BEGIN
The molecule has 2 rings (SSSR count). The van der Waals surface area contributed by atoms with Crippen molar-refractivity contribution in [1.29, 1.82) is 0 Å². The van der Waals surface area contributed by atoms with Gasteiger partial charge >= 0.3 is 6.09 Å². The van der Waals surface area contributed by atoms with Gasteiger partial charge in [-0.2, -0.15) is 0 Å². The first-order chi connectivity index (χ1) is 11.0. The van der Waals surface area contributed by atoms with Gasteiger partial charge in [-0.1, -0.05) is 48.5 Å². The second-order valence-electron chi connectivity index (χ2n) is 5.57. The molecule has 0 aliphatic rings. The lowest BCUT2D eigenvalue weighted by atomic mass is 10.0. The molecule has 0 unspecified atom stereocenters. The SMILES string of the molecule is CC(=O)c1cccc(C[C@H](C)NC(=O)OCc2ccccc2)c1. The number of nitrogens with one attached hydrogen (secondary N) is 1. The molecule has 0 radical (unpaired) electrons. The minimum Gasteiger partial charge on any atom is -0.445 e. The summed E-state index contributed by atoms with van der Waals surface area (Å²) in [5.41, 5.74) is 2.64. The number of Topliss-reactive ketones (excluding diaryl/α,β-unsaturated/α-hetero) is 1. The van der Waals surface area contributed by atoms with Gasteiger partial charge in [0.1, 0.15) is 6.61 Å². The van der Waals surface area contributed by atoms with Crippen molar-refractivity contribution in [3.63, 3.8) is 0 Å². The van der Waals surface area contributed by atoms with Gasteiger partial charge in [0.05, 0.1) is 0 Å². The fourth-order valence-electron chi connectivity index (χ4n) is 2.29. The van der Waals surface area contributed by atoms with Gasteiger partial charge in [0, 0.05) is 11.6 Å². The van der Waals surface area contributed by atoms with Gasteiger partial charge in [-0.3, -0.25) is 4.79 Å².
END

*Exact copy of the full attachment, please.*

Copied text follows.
The molecule has 2 rings (SSSR count). The van der Waals surface area contributed by atoms with Crippen molar-refractivity contribution in [1.29, 1.82) is 0 Å². The van der Waals surface area contributed by atoms with Gasteiger partial charge >= 0.3 is 6.09 Å². The van der Waals surface area contributed by atoms with Gasteiger partial charge in [-0.2, -0.15) is 0 Å². The first-order chi connectivity index (χ1) is 11.0. The van der Waals surface area contributed by atoms with Gasteiger partial charge in [-0.1, -0.05) is 48.5 Å². The second-order valence-electron chi connectivity index (χ2n) is 5.57. The molecule has 0 aliphatic rings. The lowest BCUT2D eigenvalue weighted by atomic mass is 10.0. The molecule has 0 unspecified atom stereocenters. The SMILES string of the molecule is CC(=O)c1cccc(C[C@H](C)NC(=O)OCc2ccccc2)c1. The number of nitrogens with one attached hydrogen (secondary N) is 1. The molecule has 0 radical (unpaired) electrons. The minimum Gasteiger partial charge on any atom is -0.445 e. The summed E-state index contributed by atoms with van der Waals surface area (Å²) in [5.41, 5.74) is 2.64. The number of Topliss-reactive ketones (excluding diaryl/α,β-unsaturated/α-hetero) is 1. The van der Waals surface area contributed by atoms with Gasteiger partial charge in [0.1, 0.15) is 6.61 Å². The van der Waals surface area contributed by atoms with Crippen molar-refractivity contribution in [3.63, 3.8) is 0 Å². The van der Waals surface area contributed by atoms with Gasteiger partial charge in [0.05, 0.1) is 0 Å². The fourth-order valence-electron chi connectivity index (χ4n) is 2.29. The van der Waals surface area contributed by atoms with Gasteiger partial charge in [0, 0.05) is 11.6 Å². The van der Waals surface area contributed by atoms with Gasteiger partial charge in [-0.3, -0.25) is 4.79 Å².